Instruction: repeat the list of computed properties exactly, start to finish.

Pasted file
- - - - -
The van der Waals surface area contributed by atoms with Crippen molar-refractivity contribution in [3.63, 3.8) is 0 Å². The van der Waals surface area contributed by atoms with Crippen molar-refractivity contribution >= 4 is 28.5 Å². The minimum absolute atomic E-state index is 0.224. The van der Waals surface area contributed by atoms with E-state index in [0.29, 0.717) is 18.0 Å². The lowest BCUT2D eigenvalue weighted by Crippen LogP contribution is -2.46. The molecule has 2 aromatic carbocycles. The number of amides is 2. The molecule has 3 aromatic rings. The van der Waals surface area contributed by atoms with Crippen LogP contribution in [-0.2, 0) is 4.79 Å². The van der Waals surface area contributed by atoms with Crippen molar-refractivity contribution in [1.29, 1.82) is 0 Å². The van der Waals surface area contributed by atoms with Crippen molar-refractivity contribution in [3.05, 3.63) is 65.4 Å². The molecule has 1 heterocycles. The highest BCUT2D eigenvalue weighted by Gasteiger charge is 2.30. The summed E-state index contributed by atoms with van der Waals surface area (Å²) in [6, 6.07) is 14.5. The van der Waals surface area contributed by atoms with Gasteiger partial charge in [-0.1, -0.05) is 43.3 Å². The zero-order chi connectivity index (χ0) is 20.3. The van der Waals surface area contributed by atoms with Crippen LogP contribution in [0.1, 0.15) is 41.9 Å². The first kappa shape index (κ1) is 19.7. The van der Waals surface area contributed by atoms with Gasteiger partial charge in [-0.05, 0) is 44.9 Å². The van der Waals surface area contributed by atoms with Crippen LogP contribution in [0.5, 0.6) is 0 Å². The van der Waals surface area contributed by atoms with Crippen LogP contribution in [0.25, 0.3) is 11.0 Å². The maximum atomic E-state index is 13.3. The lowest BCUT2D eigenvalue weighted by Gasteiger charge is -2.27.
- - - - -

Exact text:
The van der Waals surface area contributed by atoms with Crippen molar-refractivity contribution in [3.63, 3.8) is 0 Å². The van der Waals surface area contributed by atoms with Crippen molar-refractivity contribution >= 4 is 28.5 Å². The minimum absolute atomic E-state index is 0.224. The van der Waals surface area contributed by atoms with E-state index in [0.29, 0.717) is 18.0 Å². The lowest BCUT2D eigenvalue weighted by Crippen LogP contribution is -2.46. The molecule has 2 aromatic carbocycles. The number of amides is 2. The molecule has 3 aromatic rings. The van der Waals surface area contributed by atoms with Crippen LogP contribution in [-0.2, 0) is 4.79 Å². The van der Waals surface area contributed by atoms with Crippen molar-refractivity contribution in [1.29, 1.82) is 0 Å². The van der Waals surface area contributed by atoms with Crippen molar-refractivity contribution in [3.05, 3.63) is 65.4 Å². The molecule has 1 heterocycles. The highest BCUT2D eigenvalue weighted by Gasteiger charge is 2.30. The summed E-state index contributed by atoms with van der Waals surface area (Å²) in [6, 6.07) is 14.5. The van der Waals surface area contributed by atoms with Gasteiger partial charge in [-0.1, -0.05) is 43.3 Å². The zero-order chi connectivity index (χ0) is 20.3. The van der Waals surface area contributed by atoms with Crippen LogP contribution in [0.1, 0.15) is 41.9 Å². The first kappa shape index (κ1) is 19.7. The van der Waals surface area contributed by atoms with Gasteiger partial charge in [-0.05, 0) is 44.9 Å². The van der Waals surface area contributed by atoms with Crippen LogP contribution in [0.5, 0.6) is 0 Å². The van der Waals surface area contributed by atoms with Crippen LogP contribution in [0.25, 0.3) is 11.0 Å². The maximum atomic E-state index is 13.3. The lowest BCUT2D eigenvalue weighted by Gasteiger charge is -2.27.